Skip To ContentSkip To Content

    Remote Learning Platforms for 2020-2021

    All K-5 students will use Microsoft Teams for video conferencing and Seesaw as a learning management system. 

    To learn more about these two platforms, visit the SPS Technology Supports for Families


    Visit the district Curriculum page to learn more about Seattle Public Schools curriculum. 


    English Language Arts (ELA)

    In 2016, Seattle Public Schools adopted English language arts instructional materials created by Center for the Collaborative Classroom for reading and writing instruction in grades K-5.  

    Collaborative Literacy is a comprehensive ELA curriculum designed to develop independent readers, writers, and critical thinkers. Comprising three components-- Being a Reader, Making Meaning, and Being a Writer-- Collaborative Literacy addresses the core competencies traditionally taught in the language arts block while at the same time creating classroom communities in which students can learn and grow. The curriculum marries the latest research in literacy education with integrated social skills development and embedded professional learning.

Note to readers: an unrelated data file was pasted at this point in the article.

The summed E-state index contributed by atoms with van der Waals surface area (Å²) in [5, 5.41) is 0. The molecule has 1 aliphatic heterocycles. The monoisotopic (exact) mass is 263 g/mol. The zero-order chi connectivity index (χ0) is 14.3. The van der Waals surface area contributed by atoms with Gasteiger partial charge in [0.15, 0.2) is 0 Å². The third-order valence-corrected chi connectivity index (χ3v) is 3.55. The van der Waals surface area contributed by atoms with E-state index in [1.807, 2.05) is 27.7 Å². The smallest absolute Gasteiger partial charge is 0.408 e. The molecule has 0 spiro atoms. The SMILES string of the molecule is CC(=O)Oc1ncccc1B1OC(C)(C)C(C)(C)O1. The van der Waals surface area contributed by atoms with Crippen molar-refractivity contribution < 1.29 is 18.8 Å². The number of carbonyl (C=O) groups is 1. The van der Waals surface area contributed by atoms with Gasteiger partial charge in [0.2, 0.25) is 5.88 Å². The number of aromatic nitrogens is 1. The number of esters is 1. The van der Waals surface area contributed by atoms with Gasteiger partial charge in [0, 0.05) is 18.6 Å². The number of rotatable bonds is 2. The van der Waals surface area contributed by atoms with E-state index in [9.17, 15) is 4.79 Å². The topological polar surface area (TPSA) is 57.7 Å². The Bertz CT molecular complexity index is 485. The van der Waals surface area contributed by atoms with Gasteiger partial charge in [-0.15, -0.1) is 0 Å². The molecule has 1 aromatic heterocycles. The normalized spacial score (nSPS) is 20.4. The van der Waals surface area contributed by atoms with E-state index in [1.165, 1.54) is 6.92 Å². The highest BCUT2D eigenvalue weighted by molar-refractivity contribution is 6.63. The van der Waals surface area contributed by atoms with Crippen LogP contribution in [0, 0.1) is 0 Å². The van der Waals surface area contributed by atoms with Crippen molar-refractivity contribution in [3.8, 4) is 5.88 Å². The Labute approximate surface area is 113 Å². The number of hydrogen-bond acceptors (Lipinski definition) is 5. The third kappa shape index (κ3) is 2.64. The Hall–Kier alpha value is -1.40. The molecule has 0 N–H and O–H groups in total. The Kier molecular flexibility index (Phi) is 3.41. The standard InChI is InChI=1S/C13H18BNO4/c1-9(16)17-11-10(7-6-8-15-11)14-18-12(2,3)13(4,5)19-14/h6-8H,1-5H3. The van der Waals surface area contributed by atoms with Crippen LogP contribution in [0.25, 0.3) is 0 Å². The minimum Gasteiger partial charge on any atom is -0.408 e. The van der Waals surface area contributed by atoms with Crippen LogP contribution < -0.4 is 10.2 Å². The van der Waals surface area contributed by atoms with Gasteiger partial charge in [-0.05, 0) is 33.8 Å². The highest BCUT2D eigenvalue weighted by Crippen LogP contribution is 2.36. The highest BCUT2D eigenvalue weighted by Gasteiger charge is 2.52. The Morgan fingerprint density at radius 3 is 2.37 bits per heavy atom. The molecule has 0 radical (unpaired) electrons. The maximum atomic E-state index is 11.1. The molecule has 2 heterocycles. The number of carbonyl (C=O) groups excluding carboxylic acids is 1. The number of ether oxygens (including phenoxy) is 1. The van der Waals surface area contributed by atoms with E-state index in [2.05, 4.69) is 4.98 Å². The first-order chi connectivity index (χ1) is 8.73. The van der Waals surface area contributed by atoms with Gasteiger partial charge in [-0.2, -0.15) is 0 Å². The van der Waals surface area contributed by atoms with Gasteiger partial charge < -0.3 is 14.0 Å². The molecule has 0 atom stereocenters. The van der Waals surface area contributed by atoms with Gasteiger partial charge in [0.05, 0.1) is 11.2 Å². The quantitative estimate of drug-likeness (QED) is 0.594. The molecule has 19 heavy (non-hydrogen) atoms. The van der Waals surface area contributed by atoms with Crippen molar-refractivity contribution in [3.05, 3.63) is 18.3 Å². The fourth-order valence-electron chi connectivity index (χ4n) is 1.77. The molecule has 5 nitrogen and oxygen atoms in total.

Firmly rooted in best practices, Collaborative Literacy reflects the following principles throughout: 

    Learners become independent readers, writers, and thinkers: Students are invited to take risks in their learning, building their confidence and ability to express their thinking

    Authentic reading and writing experiences: Students immediately apply what they are learning in whole-class instruction to their own reading and writing, reinforcing the new learning and showing students that what they are learning is relevant to their own lives

    Equitable access: Lessons are carefully structured with whole-class and partner discussions to ensure that all students have ample opportunity to articulate their thinking

    Professional learning: Lessons build teachers’ understanding of best practices in literacy instruction and give teachers the tools to transform classrooms

    Meaningful assessments: Formative and summative assessments support instructional decision making for the class and for individual students

    SEL with literacy instruction: Teachers foster fundamental shifts in the ways their students feel, speak, think, and learn, with the goal of enabling students to become independent learners

    Having every student be a strong independent read is the goal of the staff at Coe Elementary. To this end, students and families also have the support of a reading specialists who provide intensive support to students in small groups settings. 



    A new math resource was initiated fall 2014 in the Seattle Public Schools after the School Board approved Math in Focus.

    Math in Focus, uses the Singapore method of teaching math, takes an approach called “bar modeling” as the primary strategy to visually depict problems. Students learn early how to draw these models, and they continue to use them to show their thinking as problems become more complex.